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Cybercops alive and kicking

Senses working overtime

Security for virtualized datacentres

Infosec blog Infosec is often a challenge to the senses. Despite charging the public £20 for entry on the door this year, Olympia was crowded with people fighting to make their way through a hall packed with vendors vying for their attention.

Journalists had a harder job than usual this year. The writing on the floor map of the brochure would challenge those with even the best eyesight (think about the last line in eye tests you might have taken as a child, as viewed from 20 paces).

Ears were challenged too. There wasn't enough room to accommodate everyone who wanted to attend the e-crime keynote on Tuesday morning. Fortunately, the presentation was relayed to plasma screens on Olympia's upper level. Unfortunately, the volume was so low that it was impossible to hear some speakers. A dodgy set up rendered Leo Cronin, a senior director of information security at LexisNexis the data broking firm that was subject to a serious information security breach, as Mr Mummble.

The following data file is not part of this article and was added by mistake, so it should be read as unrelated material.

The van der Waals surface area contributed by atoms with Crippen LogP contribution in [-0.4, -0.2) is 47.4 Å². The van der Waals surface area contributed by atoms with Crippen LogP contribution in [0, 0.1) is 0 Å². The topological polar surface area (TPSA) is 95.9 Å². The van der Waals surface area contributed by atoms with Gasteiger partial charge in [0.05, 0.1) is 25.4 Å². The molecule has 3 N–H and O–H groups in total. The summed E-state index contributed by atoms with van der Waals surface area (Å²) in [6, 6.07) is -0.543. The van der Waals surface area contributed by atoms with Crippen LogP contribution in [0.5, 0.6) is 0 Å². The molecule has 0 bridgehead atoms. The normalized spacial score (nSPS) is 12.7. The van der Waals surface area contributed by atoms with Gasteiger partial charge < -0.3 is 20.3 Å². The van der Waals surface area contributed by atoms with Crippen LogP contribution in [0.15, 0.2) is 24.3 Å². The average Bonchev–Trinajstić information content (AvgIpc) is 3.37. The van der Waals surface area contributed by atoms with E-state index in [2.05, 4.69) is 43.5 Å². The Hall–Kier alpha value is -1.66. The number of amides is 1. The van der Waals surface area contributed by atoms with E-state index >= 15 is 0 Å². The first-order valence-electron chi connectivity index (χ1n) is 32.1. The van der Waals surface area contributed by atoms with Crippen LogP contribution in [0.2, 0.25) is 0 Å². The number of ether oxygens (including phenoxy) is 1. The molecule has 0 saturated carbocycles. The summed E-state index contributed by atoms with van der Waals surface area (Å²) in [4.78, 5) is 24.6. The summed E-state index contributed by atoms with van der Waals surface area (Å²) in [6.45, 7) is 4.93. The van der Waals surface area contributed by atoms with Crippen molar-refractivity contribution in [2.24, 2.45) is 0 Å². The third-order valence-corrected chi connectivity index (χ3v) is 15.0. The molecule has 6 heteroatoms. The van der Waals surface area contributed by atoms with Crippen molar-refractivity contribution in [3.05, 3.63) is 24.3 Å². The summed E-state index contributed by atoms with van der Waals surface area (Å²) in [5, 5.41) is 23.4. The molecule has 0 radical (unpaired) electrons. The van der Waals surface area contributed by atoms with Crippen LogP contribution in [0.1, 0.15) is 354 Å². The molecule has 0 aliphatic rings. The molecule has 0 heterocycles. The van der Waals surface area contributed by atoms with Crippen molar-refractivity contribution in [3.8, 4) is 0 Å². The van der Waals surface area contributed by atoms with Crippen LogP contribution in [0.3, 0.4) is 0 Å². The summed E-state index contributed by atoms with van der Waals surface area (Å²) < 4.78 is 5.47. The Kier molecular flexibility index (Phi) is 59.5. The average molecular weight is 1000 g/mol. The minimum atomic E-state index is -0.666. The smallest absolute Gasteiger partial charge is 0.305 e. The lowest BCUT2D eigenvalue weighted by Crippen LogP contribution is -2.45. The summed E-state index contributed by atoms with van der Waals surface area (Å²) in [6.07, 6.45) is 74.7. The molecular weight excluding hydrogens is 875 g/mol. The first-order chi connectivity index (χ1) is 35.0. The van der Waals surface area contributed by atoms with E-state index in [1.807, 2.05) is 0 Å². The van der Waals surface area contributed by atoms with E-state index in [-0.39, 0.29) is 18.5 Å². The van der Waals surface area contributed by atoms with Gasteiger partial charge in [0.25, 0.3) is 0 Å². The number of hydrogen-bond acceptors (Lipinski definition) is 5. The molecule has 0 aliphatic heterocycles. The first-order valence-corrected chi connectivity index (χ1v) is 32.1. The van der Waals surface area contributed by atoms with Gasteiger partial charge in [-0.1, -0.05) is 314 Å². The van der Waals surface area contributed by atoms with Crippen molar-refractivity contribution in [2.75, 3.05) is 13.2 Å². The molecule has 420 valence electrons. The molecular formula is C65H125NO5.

Fortunately, Tony Neate, a former officer of the National High Tech Crime Unit (NHTCU) and current e-crime liaison officer at the new Serious and Organised Crime Agency (SOCA), was able to make his voice heard when chairing the e-crime debate.

Neate's appearance at the conference on Tuesday was one of the first public appearances of the new Serious and Organised Crime Agency (SOCA). Dubbed the UK's FBI by Britain's tabloids, SOCA will tackle drug trafficking, immigration crime, money laundering and identity fraud by developing intelligence on organised crime and pursuing key suspects while disrupting criminal activity.

Yesterday we questioned (somewhat mischievously) how much resource SOCA would be able to put into the fight against cybercrime. Neate tackled this point head on this morning.

"Rumours of our death have been greatly exaggerated," he said. "We are still supporting businesses and consumers in the fight against cybercrime. SOCA brings together more than 4,000 police, customs and immigration experts to create Britain's first non-police law-enforcement authority. Officers from the National High Tech Crime Unit (NHTCU) joined these ranks when the agency launched earlier this month. We're getting bigger and now four agencies have come together to fight cybercrime and other forms of serious crime."

Taking on board the lessons from previous years, nearly all the wireless LANs we could see running at Olympia were running some form of encryption. However, PCs in the press office allowed journos to use USB sticks without restrictions. Useful though this might be, is it really setting the right example? ®

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